The non-vehicular, park-like mall stretches for 7 city blocks (Tenth to Third streets) with only one interruption (Fifth to Sixth streets) and one yet to be fully developed portion (Fourth to Third streets). Major anchors along the mall include the Mission Inn, California Tower, UCR/CMP, UCR/Culver Arts Center, Riverside Marriott as well as two civic buildings: Raincross Square Convention Center and the aforementioned City Hall.

Although a number of similar pedestrian malls were created as a response to the suburban phenomenon that deserted many downtowns during the post-war years, only a handful remain intact today, something residents and city leaders alike should remember when major changes are proposed.

In 1974, Mr. Ruhnau was inducted into the College of Fellows of the American Institute of Architects. He received a lifetime achievement award from the Inland Chapter of the AIA this past April.

Related

riv-2006-dt-main-univ-007-600.jpg
2006
Pedestrian Mall
riv-2006-dt-cityhall-046-450.jpg
2006
City Hall
riv-2006-dt-cityhall-005-450.jpg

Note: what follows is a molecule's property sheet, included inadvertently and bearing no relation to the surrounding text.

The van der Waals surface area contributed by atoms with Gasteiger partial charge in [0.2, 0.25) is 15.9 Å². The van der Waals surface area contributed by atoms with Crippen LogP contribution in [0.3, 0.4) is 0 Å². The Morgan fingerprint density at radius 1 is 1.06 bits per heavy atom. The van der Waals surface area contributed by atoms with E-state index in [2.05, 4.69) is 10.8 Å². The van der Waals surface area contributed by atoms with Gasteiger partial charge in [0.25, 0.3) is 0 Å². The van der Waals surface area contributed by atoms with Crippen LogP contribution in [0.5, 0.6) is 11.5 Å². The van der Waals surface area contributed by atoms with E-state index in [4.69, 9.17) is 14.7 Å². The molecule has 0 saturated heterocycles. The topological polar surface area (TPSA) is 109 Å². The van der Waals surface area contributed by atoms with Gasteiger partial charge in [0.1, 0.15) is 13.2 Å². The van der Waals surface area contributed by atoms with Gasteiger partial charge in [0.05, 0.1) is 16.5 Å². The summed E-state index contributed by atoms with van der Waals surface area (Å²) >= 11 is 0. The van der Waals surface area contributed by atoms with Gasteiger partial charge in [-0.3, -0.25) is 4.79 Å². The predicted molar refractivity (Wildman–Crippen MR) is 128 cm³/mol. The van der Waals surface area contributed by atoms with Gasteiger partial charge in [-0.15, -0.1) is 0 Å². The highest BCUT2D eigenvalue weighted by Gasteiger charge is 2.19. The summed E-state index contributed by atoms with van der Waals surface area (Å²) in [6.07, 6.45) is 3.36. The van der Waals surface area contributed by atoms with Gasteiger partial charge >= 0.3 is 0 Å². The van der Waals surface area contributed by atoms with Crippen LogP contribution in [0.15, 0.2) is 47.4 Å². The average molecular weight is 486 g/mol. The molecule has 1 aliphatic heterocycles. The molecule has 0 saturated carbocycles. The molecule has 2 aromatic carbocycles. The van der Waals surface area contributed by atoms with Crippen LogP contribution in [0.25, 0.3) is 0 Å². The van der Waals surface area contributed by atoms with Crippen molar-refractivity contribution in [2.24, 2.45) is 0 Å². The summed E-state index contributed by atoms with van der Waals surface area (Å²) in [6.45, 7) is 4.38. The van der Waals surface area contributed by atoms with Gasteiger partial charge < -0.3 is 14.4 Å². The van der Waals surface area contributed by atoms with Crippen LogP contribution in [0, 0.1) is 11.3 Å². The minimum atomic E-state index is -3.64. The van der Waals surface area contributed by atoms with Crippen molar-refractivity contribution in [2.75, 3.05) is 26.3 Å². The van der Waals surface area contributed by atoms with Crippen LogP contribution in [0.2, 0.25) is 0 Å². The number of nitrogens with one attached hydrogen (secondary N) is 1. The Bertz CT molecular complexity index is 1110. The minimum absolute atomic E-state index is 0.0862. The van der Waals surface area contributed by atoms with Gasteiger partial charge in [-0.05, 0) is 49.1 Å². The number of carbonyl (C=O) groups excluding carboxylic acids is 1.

2006
City Hall
ruhnau-riv-1970s-county-02a-450.jpg
@1973
Riv. Co. Admin
Rhunau
ruhnau-riv-1976-county-01a-450.jpg
@1976
Riv. Co. Admin
Rhunau

Sources: City of Riverside, Riverside Public Library, Rhunau Ruhnau Clarke, The Press-Enterprise, Los Angeles Times

Then & Now - County Courthouse

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Considered one of the finest examples of Beaux Arts Classical architecture in the nation, the Riverside County Courthouse is a gem among civic buildings.

Designed by the architectural firm of Burnham and Bliesner of Los Angeles, the 1903 courthouse is patterned after the "Grand Palais" (Grand Palace) and "Petit Palais" (Little Palace) both from the 1900 Universal Exposition (World's Fair) in Paris.

TN-riv-courthouse-1960s-2006.jpg
Riverside County Courthouse
Main Street at Tenth Street